Yahoo… We Cancelled Three Projects! What? This is something to celebrate?
Well it is. After so many years of watching our projects stumble to completion only to realize that we should have cancelled long ago, we seem to be getting to a point where we have the knowledge, the power and the nerve to say “Stop. No more.”
Organizations that have the nerve to cancel projects are brave. They understand that there are times when you have to admit things are not working out. They understand that sometimes what seemed like a good idea at the time may not be some time in the future. They understand that it is all right to say “Stop – no more”.
Last week I was listening to a Senior VP at a major Canadian bank boast that they actually cancelled three projects last quarter and she was proud of it. “Yahoo… we cancelled three projects!” Music to my ears.
In order to make this a reality in your organization, three things need to happen:
- The organization needs to understand and embrace the role of project management, from the very top to the very bottom.
- The strategic plan, or the big picture, needs to be communicated well, to everyone involved. We all need to see where we are headed.
- There needs to be a strong link between these two pieces: the plan and the work we do.
Slowly, we are seeing the emergence of strong, empowered and smart project teams that are connected to the bigger picture – connected to the strategic plan. This relationship between the plan and the work we do is vital if the organization wants to take control of their project portfolio and thus have the ability to change the course.
The critical factor here is the maturity of the project management team.
In the past, the project management team’s role was simple: build it on time, on budget and on scope. Management would often say “You worry about the ‘what’ and ‘how’ and ‘when’. We will worry about the ‘why’.”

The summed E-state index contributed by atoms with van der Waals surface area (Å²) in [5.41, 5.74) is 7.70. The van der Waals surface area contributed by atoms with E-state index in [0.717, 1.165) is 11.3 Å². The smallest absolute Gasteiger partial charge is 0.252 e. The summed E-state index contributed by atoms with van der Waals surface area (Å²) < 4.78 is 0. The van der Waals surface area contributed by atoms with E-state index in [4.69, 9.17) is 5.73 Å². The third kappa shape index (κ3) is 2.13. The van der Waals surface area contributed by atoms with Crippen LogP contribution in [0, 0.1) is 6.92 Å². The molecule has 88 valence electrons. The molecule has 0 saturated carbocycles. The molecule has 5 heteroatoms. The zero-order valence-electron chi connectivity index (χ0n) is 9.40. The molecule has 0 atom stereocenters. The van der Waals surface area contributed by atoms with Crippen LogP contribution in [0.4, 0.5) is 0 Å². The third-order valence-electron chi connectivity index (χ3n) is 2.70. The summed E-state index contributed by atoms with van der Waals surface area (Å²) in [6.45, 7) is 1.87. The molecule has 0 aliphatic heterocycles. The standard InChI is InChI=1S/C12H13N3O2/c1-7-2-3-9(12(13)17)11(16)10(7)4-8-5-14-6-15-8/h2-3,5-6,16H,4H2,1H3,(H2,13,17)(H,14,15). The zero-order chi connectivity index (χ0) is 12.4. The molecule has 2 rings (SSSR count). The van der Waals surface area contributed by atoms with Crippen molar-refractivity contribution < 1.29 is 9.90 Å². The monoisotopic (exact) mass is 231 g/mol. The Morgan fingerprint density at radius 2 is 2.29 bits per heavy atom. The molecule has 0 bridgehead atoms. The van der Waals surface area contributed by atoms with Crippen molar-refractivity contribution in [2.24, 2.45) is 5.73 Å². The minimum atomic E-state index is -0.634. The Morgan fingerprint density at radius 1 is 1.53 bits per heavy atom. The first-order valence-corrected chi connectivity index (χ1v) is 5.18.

The maturing project management team will have permission to say ‘why’. To ask ‘how does this fit into the big picture?” To be part of the conversation. The maturing project management team can see the relationship between the strategic plan and the work we do.
I was in Little Rock Arkansas this past week. In my keynote address I talked about this ‘new era’ for project management. I used the words “Talking truth to power”. This is what we want from our future project managers. We want you to be able to stand up to management and get involved in the conversation. But, I warned the audience, you had better be prepared. You have to know what you are talking about. You have to be able to talk the language of your audience. And you have to be able to back up your opinion with facts, figures and data.
We still need project managers who can get it done. This is not going away. But today we are also looking for a project manager who understands the business, who has the knowledge to be able to add value to the decision making engine of the organization. With people like this on our team, we can then start to build the bridge between the plan and the work we do. We can start to build a really valuable project environment that can be part of the conversation and that can eventually empower the organization to say ‘Enough! Cancel that project”.